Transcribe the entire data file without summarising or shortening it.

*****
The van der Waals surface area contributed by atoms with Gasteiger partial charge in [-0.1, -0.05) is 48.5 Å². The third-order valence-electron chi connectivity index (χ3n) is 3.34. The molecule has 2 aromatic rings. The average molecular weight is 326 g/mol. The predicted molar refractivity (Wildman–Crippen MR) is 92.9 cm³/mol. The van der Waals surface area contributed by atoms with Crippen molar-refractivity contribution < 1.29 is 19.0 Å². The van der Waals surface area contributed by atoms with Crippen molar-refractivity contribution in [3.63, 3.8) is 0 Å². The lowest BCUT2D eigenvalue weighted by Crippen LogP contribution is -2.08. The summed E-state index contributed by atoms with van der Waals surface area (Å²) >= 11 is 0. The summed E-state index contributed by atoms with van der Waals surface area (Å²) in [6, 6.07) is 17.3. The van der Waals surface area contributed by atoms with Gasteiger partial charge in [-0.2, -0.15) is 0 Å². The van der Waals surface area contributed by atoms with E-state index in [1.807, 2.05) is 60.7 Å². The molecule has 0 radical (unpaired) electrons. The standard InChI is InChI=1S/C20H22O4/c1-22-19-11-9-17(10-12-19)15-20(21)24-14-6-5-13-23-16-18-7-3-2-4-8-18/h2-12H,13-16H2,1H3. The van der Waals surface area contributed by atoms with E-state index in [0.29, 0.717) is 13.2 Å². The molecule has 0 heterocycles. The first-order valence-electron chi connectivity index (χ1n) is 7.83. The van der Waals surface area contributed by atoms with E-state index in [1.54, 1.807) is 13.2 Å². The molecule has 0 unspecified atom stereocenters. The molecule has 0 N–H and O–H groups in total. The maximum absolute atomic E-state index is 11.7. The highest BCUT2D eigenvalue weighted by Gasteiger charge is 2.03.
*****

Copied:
The van der Waals surface area contributed by atoms with Gasteiger partial charge in [-0.1, -0.05) is 48.5 Å². The third-order valence-electron chi connectivity index (χ3n) is 3.34. The molecule has 2 aromatic rings. The average molecular weight is 326 g/mol. The predicted molar refractivity (Wildman–Crippen MR) is 92.9 cm³/mol. The van der Waals surface area contributed by atoms with Crippen molar-refractivity contribution < 1.29 is 19.0 Å². The van der Waals surface area contributed by atoms with Crippen molar-refractivity contribution in [3.63, 3.8) is 0 Å². The lowest BCUT2D eigenvalue weighted by Crippen LogP contribution is -2.08. The summed E-state index contributed by atoms with van der Waals surface area (Å²) >= 11 is 0. The summed E-state index contributed by atoms with van der Waals surface area (Å²) in [6, 6.07) is 17.3. The van der Waals surface area contributed by atoms with Gasteiger partial charge in [-0.2, -0.15) is 0 Å². The van der Waals surface area contributed by atoms with E-state index in [1.807, 2.05) is 60.7 Å². The molecule has 0 radical (unpaired) electrons. The standard InChI is InChI=1S/C20H22O4/c1-22-19-11-9-17(10-12-19)15-20(21)24-14-6-5-13-23-16-18-7-3-2-4-8-18/h2-12H,13-16H2,1H3. The van der Waals surface area contributed by atoms with E-state index in [0.29, 0.717) is 13.2 Å². The molecule has 0 heterocycles. The first-order valence-electron chi connectivity index (χ1n) is 7.83. The van der Waals surface area contributed by atoms with E-state index in [1.54, 1.807) is 13.2 Å². The molecule has 0 unspecified atom stereocenters. The molecule has 0 N–H and O–H groups in total. The maximum absolute atomic E-state index is 11.7. The highest BCUT2D eigenvalue weighted by Gasteiger charge is 2.03.